A young woman, Kate, falls asleep while waiting for the last night train on a London Underground platform. When she wakes, she finds she has been locked inside the station, trapped within its labyrinth of corridors and tunnels. But she is not alone. Someone, or something, is pursuing her.
Technically Creep is very well executed. The direction is tight, and it's well paced. The photography, lighting and production design all work well together, creating a sinister, disturbing atmosphere. There is a continual sense of dread and claustrophobia. And this film certainly knows how to create tension, and how to pull off an effective jump scare when needed.
The characters are interesting, but not necessarily likable. Kate - the central character - is actually quite unsympathetic, particularly at the beginning. However the acting performances overall are convincing and fairly decent. Sean Harris is particularly interesting as the murderous Creep of the title, and even manages to elicit sympathy in one scene.
For me, the setting is the real star of the show, transforming the everyday and familiar into a subterranean hell. While the London Underground is far from an original location for a horror film (see An American Werewolf In London, and Death Line, as just two examples) Creep makes full use of the different subterranean 'worlds'. Action moves between the bright, fluorescent-lit white tiles and stainless steel of the station corridors; the dark, griminess of the train tunnels; the wet, blackness of the sewers; and the sickly-yellow decay of long-forgotten rooms. At one point we even see Kate pursue a small dog through a tiny door into a new environment, as if she were Alice in Wonderland.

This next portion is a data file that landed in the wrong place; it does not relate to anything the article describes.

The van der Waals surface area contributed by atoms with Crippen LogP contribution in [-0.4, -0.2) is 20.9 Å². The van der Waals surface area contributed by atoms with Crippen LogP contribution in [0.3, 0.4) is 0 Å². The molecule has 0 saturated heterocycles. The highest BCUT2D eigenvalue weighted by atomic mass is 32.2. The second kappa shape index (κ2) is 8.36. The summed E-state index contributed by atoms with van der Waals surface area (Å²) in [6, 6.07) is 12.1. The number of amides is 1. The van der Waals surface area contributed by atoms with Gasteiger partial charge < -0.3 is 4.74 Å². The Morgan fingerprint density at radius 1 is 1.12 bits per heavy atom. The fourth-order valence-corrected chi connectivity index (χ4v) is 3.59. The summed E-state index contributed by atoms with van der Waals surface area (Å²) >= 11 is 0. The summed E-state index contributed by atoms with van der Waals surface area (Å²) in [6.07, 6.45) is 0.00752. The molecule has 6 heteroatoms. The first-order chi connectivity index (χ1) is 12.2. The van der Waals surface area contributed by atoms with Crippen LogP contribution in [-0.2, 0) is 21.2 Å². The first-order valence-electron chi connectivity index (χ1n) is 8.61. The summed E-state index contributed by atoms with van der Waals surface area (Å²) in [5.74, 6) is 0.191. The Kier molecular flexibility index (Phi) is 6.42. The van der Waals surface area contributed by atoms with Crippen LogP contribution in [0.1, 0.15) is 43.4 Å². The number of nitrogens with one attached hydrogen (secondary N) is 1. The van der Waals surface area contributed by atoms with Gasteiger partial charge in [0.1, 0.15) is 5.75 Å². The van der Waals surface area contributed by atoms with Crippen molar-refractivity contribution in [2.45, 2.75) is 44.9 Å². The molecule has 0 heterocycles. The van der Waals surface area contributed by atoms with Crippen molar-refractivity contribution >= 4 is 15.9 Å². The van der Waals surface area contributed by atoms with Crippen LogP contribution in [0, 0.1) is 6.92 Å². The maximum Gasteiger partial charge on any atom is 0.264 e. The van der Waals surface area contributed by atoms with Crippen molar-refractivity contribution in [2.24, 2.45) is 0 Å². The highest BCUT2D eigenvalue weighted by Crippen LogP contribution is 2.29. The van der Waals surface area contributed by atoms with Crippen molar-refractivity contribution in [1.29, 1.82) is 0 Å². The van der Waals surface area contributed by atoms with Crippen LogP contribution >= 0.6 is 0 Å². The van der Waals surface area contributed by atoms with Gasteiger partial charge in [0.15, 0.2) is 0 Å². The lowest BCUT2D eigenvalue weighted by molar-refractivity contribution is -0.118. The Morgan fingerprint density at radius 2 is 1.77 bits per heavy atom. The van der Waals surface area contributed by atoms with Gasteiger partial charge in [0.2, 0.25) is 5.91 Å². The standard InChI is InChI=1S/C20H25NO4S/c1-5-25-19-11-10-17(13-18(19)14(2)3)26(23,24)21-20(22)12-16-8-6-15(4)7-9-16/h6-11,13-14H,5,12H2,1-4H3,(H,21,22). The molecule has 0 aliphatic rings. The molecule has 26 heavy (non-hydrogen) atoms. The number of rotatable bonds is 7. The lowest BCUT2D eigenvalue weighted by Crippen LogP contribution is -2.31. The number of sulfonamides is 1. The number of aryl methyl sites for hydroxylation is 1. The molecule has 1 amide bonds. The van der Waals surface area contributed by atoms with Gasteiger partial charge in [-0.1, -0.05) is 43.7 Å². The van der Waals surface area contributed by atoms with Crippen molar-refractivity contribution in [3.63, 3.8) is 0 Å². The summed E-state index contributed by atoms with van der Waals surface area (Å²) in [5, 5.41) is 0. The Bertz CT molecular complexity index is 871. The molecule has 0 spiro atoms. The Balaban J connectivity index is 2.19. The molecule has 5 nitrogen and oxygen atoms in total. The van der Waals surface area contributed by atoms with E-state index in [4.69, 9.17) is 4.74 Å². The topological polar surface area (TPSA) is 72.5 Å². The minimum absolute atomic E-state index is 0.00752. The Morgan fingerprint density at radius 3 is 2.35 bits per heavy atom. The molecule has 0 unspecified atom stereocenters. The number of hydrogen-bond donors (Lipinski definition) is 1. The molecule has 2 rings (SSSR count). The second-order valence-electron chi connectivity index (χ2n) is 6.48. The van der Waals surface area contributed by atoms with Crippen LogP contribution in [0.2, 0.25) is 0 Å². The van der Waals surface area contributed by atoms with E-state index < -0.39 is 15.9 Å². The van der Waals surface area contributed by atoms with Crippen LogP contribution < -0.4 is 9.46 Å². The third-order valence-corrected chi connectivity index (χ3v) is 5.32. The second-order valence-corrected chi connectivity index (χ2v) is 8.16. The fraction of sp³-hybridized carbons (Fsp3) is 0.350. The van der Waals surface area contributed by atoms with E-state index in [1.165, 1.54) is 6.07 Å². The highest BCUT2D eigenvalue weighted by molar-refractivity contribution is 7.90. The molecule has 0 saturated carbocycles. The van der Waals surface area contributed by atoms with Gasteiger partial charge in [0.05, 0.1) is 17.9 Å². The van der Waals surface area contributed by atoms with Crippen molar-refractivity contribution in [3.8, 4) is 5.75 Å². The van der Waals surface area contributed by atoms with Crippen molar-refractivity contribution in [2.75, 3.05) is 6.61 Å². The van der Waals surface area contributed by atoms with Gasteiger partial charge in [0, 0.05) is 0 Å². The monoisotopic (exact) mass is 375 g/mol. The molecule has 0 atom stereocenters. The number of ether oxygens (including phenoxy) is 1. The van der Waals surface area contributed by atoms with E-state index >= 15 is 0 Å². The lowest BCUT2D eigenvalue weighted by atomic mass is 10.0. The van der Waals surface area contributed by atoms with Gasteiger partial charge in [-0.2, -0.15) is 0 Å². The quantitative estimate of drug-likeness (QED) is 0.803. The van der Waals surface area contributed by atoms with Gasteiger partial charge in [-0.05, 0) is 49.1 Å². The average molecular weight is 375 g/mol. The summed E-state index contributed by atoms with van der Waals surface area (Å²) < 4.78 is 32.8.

The film has the skill to make us believe we've seen something far more gruesome than we actually have. While there is some visible gore, a lot of it is suggested - just out of view, and paired with an impressive use of foley. This is by no means a criticism - it's very well handled.
Despite being director Christopher Smith's first feature-length film, and the production's low budget, Creep is actually a fast moving and effective horror thriller. It plays with our curiosity of what lies beyond the bright lights and garish posters of the Underground, and gives us something to think about next time our train stops in a dark, narrow tunnel for no apparent reason. The movie does have some flaws. At the half way point, the film switches from being a stalk/slash movie, to more of a monster movie, and some things feel slightly improbable if you stop and think about them too much. There are some unanswered questions, but I liked that clues are handed to us to form our own conclusions about certain details. But on the whole, as a fun, tense, and scary horror movie, it works very well indeed. I really enjoyed it.